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The Brazilian Patent Office (BPO) has been struggling with the patent backlog in Brazil for years. In a recent attempt to tackle this issue, the BPO published a proposal that would temporarily eliminate patentability analysis, instead allowing applications to simply proceed to grant in most cases. The BPO is currently conducting public hearings with IP practitioners to gather opinions regarding their proposal for this “extraordinary solution,” as they are calling it: the implementation of a simplified procedure for analyzing patent applications.

Under the current proposal, if the new procedure is accepted and adopted, the applicant of a patent application filed before the BPO or in the PCT’s national phase examination will be able to enjoy a simplified examination procedure, provided they are properly filed prior to publication of the new regulation. The BPO would grant the patent application without any patentability analysis. However, there are four instances where patent applications would be ineligible for this simplified process.

- pharmaceutical patent applications;

- applications for certificates of addition;

- divisional applications that originated from a parent application that was already analyzed;

- patent applications that were subjected to third-party observations

Further, all applications or national phase entries made after publication of the proposed regulation would be subject to the usual substantive examination.

If a patent applicant would like to avoid the expedited analysis and instead seek the standard examination procedure, the applicant would have to request it within 90 days after the BPO publishes the notification of admissibility of the application.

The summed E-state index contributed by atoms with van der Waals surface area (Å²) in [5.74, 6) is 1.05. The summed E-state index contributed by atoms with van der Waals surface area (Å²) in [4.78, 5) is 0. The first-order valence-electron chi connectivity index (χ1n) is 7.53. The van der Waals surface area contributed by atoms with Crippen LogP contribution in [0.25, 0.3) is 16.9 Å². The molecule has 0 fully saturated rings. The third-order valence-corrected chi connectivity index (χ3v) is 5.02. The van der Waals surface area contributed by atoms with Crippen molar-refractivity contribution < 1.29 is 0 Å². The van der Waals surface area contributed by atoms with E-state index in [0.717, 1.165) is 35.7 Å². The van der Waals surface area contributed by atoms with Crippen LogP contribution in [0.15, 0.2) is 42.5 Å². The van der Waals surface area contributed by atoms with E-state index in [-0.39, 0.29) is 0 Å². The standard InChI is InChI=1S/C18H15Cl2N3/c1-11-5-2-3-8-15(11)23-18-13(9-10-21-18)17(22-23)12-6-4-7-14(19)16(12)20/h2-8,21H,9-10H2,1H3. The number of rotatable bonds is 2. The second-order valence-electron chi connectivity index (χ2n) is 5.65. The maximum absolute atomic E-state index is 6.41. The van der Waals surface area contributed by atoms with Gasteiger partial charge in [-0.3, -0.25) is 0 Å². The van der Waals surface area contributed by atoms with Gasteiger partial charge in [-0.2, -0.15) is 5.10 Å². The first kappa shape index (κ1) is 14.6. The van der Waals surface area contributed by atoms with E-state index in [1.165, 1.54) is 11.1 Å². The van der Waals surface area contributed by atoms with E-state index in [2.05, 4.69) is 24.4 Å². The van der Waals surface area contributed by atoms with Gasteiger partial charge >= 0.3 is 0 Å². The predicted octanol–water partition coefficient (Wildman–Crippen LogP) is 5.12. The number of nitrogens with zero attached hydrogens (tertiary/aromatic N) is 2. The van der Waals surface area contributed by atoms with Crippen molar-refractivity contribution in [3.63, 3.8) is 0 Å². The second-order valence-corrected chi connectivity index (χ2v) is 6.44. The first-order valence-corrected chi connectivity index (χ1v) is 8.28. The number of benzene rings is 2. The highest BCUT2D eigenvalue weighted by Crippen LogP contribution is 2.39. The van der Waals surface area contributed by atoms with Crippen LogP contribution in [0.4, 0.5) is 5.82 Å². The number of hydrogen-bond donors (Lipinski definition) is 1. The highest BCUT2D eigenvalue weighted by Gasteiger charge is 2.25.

It is noteworthy that this procedure would not abolish prohibitions under the Brazilian IP Law regarding what is not considered an invention or what is not patentable (e.g.: discoveries, scientific theories, and mathematical methods; computer programs per se; all or part of natural living beings and biological materials found in nature, etc.). The patent letter issued in the simplified procedure would be followed by a disclaimer of those prohibitions.

Patents granted under this simplified procedure could still be subjected to administrative nullity procedures and judicial nullity actions. These applications, having a considerably lower degree of substantial analysis, and the limitations that go along with that, may be important in terms of new strategies that may be adopted. For example, filing third-party observations on specific applications of interest could become a tool to force the BPO into conducting patentability analysis.

While the simplified procedure is something to be considered, it would be important to carefully weigh the advantages against gaining patent protection that encompasses complete analysis by the BPO. This will vary on a case by case basis.

This is still a preliminary proposal that is being evaluated by the BPO. IP practitioners and other interested parties have until August 21, 2017 to submit their opinions for consideration.

We will continue to report future developments on the matter.

For further information, please feel free to contact us.

Read it in pdf: Procedure to overcome patent backlog

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